Surgical management of medium and large petroclival meningiomas: benchmark and limits
March 2016, Volume 158, Issue 3, pp 407–408 | Cite as
Surgical management of medium and large petroclival meningiomas: benchmark and limits
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Editorial (by Invitation)
First Online: 04 January 2016
Da Li and co-workers present a detailed sub-analysis of their series of petroclival meningiomas, which is the largest monocentric series published to date [5, 6]. In the current work, they restrict the analysis to medium and large tumours of more than 2 cm in diameter—the tumours that really cause difficulties for microsurgery as well as stereotactic radiosurgery. Gross total resection was achieved in 56 % of patients; dysfunctions of the cranial nerves were the most common complication and occurred in two-thirds of the patients. Immediately following surgery, morbidity temporarily increased and the Karnovsky Performance Scale temporarily decreased on average. The case fatality rate amounted to 2 %. Permanent surgical morbidity remained in 20 % of patients during the average long-term follow-up of almost 10 years, but significantly more patients lived independently after than before surgery (61 vs 46 %). One-fourth of patients were lost to long-term follow-up, so that the numbers regarding long-term outcome must be appreciated with sound judgment.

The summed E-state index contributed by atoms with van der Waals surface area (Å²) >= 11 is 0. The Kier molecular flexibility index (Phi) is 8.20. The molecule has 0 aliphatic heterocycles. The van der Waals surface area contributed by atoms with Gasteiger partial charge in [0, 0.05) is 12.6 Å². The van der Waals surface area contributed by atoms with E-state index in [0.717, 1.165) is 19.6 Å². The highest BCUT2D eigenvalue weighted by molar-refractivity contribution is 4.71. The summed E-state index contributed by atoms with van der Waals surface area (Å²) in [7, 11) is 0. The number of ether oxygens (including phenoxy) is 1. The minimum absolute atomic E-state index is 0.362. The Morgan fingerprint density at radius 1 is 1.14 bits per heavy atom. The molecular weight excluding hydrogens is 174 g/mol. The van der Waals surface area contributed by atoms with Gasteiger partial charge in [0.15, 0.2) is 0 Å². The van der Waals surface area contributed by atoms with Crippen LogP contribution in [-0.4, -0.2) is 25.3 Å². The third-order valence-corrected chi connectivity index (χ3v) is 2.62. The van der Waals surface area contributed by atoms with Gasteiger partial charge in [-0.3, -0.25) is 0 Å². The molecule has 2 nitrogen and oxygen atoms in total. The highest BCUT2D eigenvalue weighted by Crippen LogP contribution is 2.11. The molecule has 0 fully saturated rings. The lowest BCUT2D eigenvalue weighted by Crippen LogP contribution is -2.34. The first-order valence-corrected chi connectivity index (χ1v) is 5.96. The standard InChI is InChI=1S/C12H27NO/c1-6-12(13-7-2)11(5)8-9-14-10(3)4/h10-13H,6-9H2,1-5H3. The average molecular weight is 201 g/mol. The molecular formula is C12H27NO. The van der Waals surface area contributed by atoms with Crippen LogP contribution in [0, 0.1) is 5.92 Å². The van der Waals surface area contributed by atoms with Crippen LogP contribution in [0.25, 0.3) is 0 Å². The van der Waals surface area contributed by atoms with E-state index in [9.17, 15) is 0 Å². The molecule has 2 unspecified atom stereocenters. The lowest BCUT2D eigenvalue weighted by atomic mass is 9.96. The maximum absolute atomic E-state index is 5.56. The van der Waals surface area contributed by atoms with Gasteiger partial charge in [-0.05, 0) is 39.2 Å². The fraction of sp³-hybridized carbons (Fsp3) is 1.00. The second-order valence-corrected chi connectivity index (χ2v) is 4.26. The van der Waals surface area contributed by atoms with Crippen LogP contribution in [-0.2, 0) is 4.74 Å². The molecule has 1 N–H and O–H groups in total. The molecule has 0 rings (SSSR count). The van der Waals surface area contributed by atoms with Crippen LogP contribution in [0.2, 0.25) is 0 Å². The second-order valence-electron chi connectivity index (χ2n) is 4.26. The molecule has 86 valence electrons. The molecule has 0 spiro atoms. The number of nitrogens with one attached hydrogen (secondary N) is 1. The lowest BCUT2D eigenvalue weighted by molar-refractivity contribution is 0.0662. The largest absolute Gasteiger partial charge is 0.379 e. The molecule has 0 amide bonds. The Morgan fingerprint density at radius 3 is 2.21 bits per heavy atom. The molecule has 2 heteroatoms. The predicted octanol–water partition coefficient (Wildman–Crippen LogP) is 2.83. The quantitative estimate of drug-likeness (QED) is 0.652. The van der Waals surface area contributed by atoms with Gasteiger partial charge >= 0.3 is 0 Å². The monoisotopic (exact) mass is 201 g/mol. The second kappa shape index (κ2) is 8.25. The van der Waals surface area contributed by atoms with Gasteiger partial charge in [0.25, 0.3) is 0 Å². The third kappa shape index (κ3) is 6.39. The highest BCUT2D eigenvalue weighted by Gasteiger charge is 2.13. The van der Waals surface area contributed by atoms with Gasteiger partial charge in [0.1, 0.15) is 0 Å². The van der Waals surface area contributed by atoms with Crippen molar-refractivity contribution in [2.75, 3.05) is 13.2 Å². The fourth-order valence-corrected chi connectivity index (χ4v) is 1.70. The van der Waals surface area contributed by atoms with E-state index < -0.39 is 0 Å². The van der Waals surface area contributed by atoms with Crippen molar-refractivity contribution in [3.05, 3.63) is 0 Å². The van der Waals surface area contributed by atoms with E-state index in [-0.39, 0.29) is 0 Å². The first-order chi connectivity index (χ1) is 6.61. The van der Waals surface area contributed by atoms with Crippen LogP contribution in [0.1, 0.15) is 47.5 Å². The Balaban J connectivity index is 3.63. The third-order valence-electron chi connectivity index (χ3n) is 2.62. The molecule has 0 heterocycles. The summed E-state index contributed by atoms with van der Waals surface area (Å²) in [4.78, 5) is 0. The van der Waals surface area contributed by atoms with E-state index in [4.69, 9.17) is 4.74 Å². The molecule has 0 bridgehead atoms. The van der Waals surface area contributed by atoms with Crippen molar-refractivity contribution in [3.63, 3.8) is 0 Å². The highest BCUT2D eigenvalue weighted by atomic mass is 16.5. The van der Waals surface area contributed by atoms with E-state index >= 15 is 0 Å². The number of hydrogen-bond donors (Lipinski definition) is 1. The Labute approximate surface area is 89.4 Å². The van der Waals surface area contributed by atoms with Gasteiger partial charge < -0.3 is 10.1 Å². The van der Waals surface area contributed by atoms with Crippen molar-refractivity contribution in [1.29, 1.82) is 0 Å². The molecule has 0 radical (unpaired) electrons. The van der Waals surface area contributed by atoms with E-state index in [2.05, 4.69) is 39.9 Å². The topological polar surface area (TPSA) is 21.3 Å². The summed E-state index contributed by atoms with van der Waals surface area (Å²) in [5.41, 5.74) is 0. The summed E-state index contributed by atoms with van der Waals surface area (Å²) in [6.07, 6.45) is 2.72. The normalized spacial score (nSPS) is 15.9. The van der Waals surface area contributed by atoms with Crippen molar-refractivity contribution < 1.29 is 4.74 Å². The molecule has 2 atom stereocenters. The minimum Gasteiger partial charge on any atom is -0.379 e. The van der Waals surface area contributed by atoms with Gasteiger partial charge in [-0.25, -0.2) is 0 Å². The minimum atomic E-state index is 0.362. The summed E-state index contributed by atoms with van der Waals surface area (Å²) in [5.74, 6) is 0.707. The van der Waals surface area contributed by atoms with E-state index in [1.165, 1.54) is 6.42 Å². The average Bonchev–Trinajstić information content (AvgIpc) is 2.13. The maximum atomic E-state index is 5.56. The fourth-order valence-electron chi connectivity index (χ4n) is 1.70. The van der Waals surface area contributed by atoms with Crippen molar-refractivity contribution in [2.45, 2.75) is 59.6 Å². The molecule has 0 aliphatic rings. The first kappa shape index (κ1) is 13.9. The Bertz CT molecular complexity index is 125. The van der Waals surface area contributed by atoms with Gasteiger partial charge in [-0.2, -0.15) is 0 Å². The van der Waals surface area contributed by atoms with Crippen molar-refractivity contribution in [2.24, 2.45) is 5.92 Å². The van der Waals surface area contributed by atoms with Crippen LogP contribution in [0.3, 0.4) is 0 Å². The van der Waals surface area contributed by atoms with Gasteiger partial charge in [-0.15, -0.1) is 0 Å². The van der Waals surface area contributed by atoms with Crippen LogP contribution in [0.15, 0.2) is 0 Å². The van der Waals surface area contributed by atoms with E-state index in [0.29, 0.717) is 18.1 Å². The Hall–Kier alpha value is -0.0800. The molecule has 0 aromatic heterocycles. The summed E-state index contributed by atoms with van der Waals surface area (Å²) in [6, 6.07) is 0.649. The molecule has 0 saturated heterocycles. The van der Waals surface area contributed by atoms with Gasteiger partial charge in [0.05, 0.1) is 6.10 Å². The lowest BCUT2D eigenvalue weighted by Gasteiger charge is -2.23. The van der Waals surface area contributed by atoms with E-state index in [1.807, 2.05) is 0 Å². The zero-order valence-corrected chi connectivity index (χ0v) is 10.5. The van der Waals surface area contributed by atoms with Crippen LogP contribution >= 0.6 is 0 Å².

These key data focusing on medium and large petroclival meningioma are important, although difficult to compare with the smaller unselected series [1, 3, 7, 8, 9, 12]. Petroclival meningiomas smaller than 2 cm carry a much smaller surgical risk than large tumours, and in unselected series the small tumours dilute information regarding the problematic larger tumours. Numbers for the rate of gross total resection and surgical morbidities given in the published unselected series differ widely: gross total resection between one-third and two-thirds, and surgical morbidity also between one-third and two-thirds.
Stereotactic radiosurgery is an obvious alternative for primary treatment of these tumours. There are not very many reports—a fact that reflects concerns regarding tolerance in view of the vicinity of the brainstem. The Pittsburgh group reported their experience in a series of 39 patients with a median follow-up period of 37 months. Neurological status improved in 21 %, remained stable in 66 %, and eventually worsened in 13 %. Tumour volumes decreased in 23 %, remained stable in 68 % and increased in 8 % . It appears that there is some kind of consensus that radiosurgery is an adjuvant modality for larger petroclival meningiomas, which cannot be recommended as first-line therapy. However, there is little doubt that in analogy to vestibular schwannomas, stereotactic radiosurgery has evolved to an alternative for small-sized meningiomas.
The substantial proportion of incomplete removal in most series and the significant rate of morbidity suggest that petroclival meningiomas remain not only difficult but basically problematic for microsurgery. Finding the balance between radicality and risk is the real challenge of managing petroclival meningiomas. The surgical risk appears to be influenced by (1) tumour size, (2) consistency and texture of the tumour and (3) the interface between tumour and arteries, brainstem and cranial nerves. In my opinion, it is hardly possible to dissect an adherent or even encased pontine artery from the tumour.